Before turning to how Athens should respond to all these developments, a word of caution to the many Greeks this author has encountered who appear to have supported the coup plotters. First, Greece's history of military rule and coups has been dreadful and hence they ought to know better. Second, according to a Greek official at the highest levels of power, Erdoğan's Turkey refused to take advantage of Greece's economic weakness in a specific manner that would have wreaked havoc in the country's banking sector. Most importantly, though, and despite his authoritarian instincts, there has been no significant military episode between Greece and Turkey during Erdoğan's tenure. This is not necessarily because of his statesmanlike qualities but probably because he did not want to empower the military (Greek officials suspect that the tension evinced in the Aegean at around Easter 2016 might have been due to semi-autonomous military decisions). But it remains a fact that the most important crises that occurred in 1955, 1963, 1964, 1974, 1976, 1987 and 1996 (the list is long), were perpetrated by Kemalist secular nationalists--not Islamists. Whether this pattern holds in the future remains to be seen, but from a Greek, democratic and national interest perspective, support for the coup is unjustified.
Greece now has a neighbor that is more divided, isolated and weak. The last thing that Athens should do is provide an excuse to Ankara to turn its domestic challenges into a dispute with Greece. There are of course eight coup plotters who have requested from Greece political asylum. The only way to deal with them is to strictly follow a rule of law approach devoid of political interventions, as befits a European country. But Greece must not become a haven for coup plotters and their entering the country should be actively discouraged. Remember, these are not some kind of "freedom fighters" but participants in an effort to subvert democracy that ended up killing scores of innocent civilians.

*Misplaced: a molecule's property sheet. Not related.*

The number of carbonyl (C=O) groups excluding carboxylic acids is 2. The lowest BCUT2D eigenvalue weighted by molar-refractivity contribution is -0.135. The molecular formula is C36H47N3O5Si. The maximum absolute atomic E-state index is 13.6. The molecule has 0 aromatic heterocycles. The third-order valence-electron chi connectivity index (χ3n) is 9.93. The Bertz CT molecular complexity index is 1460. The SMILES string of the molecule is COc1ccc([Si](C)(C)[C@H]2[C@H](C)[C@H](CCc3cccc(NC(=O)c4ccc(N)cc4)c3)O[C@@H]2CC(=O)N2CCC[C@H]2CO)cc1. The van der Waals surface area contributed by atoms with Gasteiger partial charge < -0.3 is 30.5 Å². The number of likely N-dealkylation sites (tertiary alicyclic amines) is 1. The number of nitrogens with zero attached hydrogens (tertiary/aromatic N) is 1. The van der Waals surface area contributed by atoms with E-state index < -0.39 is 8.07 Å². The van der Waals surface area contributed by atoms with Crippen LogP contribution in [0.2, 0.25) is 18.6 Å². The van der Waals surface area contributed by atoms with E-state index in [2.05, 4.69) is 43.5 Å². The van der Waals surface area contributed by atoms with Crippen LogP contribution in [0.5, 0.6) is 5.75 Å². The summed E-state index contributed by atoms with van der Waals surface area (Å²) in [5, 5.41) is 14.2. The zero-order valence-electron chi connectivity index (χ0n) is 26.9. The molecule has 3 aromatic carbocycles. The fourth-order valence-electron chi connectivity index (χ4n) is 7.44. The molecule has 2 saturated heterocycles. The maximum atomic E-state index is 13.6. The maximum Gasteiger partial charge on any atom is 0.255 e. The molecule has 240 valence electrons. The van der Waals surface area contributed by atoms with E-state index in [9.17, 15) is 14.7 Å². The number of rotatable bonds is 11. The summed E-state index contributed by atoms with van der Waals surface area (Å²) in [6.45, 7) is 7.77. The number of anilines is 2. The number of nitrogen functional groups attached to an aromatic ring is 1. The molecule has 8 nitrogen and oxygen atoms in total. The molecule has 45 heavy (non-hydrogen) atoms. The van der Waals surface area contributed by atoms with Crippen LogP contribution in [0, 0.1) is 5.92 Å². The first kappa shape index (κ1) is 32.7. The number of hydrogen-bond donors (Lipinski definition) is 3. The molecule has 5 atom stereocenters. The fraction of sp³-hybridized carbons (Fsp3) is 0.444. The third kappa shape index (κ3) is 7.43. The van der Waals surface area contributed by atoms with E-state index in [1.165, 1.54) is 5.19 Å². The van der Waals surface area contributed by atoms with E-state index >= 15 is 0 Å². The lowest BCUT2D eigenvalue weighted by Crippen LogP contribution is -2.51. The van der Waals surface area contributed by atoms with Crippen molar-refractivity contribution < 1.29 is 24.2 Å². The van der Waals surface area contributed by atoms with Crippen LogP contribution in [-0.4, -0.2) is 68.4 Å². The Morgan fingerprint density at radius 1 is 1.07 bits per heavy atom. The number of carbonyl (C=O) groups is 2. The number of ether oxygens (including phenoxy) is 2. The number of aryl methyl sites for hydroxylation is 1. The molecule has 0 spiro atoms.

A new reality is now crystallizing in the Eastern Mediterranean. Greece, Cyprus (and Israel) are the last bastions of the West as we understand it. For example, Greece is a member of NATO, the EU, the eurozone, fully respects human rights and holds free democratic elections and referendums on an all too regular basis. In this part of the world, the West ends with Hellenism and Judaism. Turkey is a crucial NATO ally but the country's pro-Western secular (and nationalist) forces have suffered a historic defeat from which they might never recover.
Greece has an opportunity to finally delineate its Exclusive Economic Zone with Egypt, the timing being perfect. Relations with Israel can continue to deepen and solidify. At the same time, the forces of Hellenism have a moral imperative to point out that part of Cyprus is still under Turkish military occupation. This is the same military that just organized a coup. Can it be trusted? Is this situation in accordance with Western norms and principles? Militaries should be in their barracks and as a Cypriot politician recently told his European counterparts, the same should apply to the occupying forces--except that their proper place of residence is in Turkey.
Developments in Turkey have further destabilized the Eastern Mediterranean. With Greece representing the real frontier of the democratic West, now is the time to provide some much needed debt relief and make Greece a true "success story." The United States and the European Union can thus actively contribute to regional stability that will eventually also require a just resolution of the Cyprus Issue.